When The Search for WondLa, the start of a fantasy trilogy for kids starring a 12-year-old girl raised by a robot on an alien planet [was published last week, it included] three symbols that link to digital maps of the girl's quest for other humans.This book is not the only enhanced print book.
Readers with a webcam can see 3-D interactive maps of the girl's search. Readers without a webcam but access to the Internet can link to a regular map and a video.
Jessica Watson's True Spirit: The True Story of a 16-Year-Old Australian Who Sailed Solo, Nonstop, and Unassisted Around the World (Atria, $16, paperback original) includes 18 tags or bar codes that let readers with smartphones watch parts of Watson's video diary of her voyage. (Readers without smartphones can find the videos on the Internet.)Lisa Von Drasek, librarian at Bank Street College of Education School for Children in New York, is not so convinced this is a good idea, though. She’s worried about future technical support.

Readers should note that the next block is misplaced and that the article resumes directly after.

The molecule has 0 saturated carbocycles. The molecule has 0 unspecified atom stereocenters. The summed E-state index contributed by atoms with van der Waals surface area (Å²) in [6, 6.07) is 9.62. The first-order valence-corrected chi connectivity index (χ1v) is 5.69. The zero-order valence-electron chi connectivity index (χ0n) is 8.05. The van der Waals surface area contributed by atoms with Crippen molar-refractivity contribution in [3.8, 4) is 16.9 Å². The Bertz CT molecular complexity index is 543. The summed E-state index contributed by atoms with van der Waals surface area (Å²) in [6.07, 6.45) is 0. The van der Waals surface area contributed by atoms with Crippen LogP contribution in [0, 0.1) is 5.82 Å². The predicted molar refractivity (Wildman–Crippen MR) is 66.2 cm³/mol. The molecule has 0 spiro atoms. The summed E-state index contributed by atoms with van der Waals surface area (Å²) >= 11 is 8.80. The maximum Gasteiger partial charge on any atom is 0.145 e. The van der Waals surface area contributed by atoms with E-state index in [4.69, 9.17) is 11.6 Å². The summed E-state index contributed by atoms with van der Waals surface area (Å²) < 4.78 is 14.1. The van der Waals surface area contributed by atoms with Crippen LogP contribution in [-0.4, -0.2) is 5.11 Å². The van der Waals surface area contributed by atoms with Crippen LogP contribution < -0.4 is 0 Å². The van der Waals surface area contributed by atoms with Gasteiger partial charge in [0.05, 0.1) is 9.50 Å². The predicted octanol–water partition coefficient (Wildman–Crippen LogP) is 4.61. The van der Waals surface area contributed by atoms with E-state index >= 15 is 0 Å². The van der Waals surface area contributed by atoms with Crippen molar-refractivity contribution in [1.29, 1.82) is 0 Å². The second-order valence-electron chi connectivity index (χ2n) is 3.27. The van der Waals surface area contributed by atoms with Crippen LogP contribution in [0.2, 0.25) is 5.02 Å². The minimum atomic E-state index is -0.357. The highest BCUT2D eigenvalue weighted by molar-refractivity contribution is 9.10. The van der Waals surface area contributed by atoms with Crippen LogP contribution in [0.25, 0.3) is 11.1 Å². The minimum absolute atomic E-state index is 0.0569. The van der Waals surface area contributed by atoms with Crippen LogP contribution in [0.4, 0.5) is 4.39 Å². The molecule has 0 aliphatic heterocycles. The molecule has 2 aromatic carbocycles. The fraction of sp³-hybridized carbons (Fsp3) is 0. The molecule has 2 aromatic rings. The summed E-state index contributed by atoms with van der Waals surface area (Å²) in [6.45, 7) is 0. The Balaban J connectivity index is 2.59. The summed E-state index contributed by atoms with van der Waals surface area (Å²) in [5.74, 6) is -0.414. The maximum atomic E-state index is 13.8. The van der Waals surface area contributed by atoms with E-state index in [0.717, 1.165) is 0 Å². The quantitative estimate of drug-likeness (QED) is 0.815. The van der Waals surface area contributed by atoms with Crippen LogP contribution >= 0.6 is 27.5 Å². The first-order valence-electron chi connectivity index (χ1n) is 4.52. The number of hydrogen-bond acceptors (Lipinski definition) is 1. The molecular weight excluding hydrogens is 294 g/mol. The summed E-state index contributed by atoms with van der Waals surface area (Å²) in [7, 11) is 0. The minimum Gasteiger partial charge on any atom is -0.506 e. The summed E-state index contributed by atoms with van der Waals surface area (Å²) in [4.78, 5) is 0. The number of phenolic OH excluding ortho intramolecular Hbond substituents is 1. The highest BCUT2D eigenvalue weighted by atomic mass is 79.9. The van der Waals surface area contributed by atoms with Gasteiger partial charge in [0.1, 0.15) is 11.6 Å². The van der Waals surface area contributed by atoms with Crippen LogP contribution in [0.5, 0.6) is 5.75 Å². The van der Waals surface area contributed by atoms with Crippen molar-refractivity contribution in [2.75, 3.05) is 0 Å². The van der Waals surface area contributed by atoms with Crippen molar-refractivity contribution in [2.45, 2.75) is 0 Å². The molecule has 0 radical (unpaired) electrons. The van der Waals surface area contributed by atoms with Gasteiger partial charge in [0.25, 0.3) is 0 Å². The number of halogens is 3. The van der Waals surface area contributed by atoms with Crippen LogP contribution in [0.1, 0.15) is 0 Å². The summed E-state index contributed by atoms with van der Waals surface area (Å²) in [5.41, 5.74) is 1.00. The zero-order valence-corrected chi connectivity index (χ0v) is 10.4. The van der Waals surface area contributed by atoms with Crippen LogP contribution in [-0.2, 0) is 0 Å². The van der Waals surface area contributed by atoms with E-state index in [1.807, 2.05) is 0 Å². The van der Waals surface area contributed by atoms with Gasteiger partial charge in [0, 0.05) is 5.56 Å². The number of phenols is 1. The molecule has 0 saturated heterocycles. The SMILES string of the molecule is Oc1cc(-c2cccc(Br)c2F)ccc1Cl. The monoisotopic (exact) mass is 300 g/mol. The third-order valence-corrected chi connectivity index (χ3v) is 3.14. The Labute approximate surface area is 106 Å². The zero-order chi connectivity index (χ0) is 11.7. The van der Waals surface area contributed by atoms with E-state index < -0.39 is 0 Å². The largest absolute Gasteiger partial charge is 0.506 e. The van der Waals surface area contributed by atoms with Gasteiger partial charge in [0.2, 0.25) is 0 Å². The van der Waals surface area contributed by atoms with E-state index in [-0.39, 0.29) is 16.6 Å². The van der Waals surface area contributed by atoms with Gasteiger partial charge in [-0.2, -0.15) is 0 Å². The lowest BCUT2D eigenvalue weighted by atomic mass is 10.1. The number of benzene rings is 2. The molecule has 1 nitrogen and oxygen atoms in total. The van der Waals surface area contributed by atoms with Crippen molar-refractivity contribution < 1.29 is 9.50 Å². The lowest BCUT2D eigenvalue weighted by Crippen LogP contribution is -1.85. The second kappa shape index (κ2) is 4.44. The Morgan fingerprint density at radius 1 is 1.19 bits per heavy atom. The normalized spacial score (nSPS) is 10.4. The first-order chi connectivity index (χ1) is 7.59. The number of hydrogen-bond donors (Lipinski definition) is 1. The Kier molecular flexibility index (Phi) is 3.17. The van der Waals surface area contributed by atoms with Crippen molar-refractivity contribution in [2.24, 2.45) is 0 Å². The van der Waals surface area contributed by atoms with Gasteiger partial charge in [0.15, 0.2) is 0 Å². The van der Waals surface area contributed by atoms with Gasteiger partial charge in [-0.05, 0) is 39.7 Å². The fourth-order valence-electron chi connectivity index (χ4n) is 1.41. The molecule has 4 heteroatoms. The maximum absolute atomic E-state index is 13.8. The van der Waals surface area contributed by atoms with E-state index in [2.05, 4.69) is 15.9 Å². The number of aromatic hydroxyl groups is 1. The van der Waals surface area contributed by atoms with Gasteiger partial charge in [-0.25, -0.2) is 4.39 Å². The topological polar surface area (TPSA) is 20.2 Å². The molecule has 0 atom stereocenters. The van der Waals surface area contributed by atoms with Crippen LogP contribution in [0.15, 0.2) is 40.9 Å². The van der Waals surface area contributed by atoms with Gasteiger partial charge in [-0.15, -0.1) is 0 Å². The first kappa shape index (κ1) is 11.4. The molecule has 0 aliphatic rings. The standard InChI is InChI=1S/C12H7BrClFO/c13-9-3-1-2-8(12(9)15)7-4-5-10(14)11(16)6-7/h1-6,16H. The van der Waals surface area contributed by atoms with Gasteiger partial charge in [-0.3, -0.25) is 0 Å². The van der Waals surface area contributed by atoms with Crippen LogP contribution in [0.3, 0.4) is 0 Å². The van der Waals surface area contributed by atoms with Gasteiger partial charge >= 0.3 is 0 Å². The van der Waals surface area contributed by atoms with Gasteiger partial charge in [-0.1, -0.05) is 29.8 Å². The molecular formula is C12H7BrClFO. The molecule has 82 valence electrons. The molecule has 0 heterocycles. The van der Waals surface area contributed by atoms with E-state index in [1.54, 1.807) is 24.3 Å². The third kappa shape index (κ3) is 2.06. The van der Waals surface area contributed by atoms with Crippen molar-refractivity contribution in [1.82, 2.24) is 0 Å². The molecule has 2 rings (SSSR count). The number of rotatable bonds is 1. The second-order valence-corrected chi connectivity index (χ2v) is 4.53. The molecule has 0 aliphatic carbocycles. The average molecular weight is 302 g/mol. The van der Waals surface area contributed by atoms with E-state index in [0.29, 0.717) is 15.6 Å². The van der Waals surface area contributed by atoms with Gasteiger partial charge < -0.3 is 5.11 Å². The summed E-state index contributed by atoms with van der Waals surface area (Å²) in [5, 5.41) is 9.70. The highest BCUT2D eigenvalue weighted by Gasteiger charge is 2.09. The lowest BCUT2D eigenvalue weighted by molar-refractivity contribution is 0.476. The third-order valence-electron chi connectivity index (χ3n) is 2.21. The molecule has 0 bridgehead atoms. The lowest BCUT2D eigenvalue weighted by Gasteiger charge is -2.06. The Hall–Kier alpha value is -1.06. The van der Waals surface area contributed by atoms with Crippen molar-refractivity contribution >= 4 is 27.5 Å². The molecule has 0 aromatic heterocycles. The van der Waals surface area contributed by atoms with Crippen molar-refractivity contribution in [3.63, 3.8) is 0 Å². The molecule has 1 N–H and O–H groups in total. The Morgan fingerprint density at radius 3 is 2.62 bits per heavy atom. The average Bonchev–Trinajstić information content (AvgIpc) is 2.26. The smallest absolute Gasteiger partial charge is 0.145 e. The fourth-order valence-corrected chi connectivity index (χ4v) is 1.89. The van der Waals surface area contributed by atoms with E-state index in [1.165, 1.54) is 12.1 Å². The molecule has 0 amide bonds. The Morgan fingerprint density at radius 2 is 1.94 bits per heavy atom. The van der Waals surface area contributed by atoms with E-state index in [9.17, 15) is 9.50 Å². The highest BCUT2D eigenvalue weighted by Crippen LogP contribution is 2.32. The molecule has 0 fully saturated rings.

"The book exists for years, but the online element disappears."What do you think? Good idea to keep print books current and selling? Or should print publishers focus on what they do best – print books as they’ve been done for decades?